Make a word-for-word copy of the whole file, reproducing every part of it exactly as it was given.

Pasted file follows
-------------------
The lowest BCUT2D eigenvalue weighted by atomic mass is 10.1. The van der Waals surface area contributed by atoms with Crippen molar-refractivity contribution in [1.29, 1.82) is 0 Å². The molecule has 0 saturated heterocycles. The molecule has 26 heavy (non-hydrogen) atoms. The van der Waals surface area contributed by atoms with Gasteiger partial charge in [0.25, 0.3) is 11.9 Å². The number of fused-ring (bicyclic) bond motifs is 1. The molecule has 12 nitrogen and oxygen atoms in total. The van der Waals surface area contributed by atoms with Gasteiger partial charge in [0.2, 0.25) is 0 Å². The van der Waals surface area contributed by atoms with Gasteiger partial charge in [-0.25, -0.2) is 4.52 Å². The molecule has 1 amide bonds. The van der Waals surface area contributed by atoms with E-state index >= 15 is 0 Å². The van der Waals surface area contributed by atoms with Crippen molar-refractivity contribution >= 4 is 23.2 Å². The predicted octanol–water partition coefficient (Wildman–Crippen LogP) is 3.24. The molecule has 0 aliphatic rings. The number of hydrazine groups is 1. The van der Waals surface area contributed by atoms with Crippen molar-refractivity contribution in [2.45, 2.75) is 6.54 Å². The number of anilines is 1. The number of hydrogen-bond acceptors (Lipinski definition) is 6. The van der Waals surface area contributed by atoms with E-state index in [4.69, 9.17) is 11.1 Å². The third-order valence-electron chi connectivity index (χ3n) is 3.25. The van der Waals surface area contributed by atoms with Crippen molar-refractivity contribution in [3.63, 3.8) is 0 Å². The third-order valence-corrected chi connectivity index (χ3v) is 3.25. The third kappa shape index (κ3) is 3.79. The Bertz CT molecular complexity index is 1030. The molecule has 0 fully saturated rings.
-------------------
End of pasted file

The lowest BCUT2D eigenvalue weighted by atomic mass is 10.1. The van der Waals surface area contributed by atoms with Crippen molar-refractivity contribution in [1.29, 1.82) is 0 Å². The molecule has 0 saturated heterocycles. The molecule has 26 heavy (non-hydrogen) atoms. The van der Waals surface area contributed by atoms with Gasteiger partial charge in [0.25, 0.3) is 11.9 Å². The number of fused-ring (bicyclic) bond motifs is 1. The molecule has 12 nitrogen and oxygen atoms in total. The van der Waals surface area contributed by atoms with Gasteiger partial charge in [0.2, 0.25) is 0 Å². The van der Waals surface area contributed by atoms with Gasteiger partial charge in [-0.25, -0.2) is 4.52 Å². The molecule has 1 amide bonds. The van der Waals surface area contributed by atoms with E-state index >= 15 is 0 Å². The van der Waals surface area contributed by atoms with Crippen molar-refractivity contribution >= 4 is 23.2 Å². The predicted octanol–water partition coefficient (Wildman–Crippen LogP) is 3.24. The molecule has 0 aliphatic rings. The number of hydrazine groups is 1. The van der Waals surface area contributed by atoms with Crippen molar-refractivity contribution in [2.45, 2.75) is 6.54 Å². The number of anilines is 1. The number of hydrogen-bond acceptors (Lipinski definition) is 6. The van der Waals surface area contributed by atoms with E-state index in [4.69, 9.17) is 11.1 Å². The third-order valence-electron chi connectivity index (χ3n) is 3.25. The van der Waals surface area contributed by atoms with Crippen molar-refractivity contribution in [3.63, 3.8) is 0 Å². The third-order valence-corrected chi connectivity index (χ3v) is 3.25. The third kappa shape index (κ3) is 3.79. The Bertz CT molecular complexity index is 1030. The molecule has 0 fully saturated rings.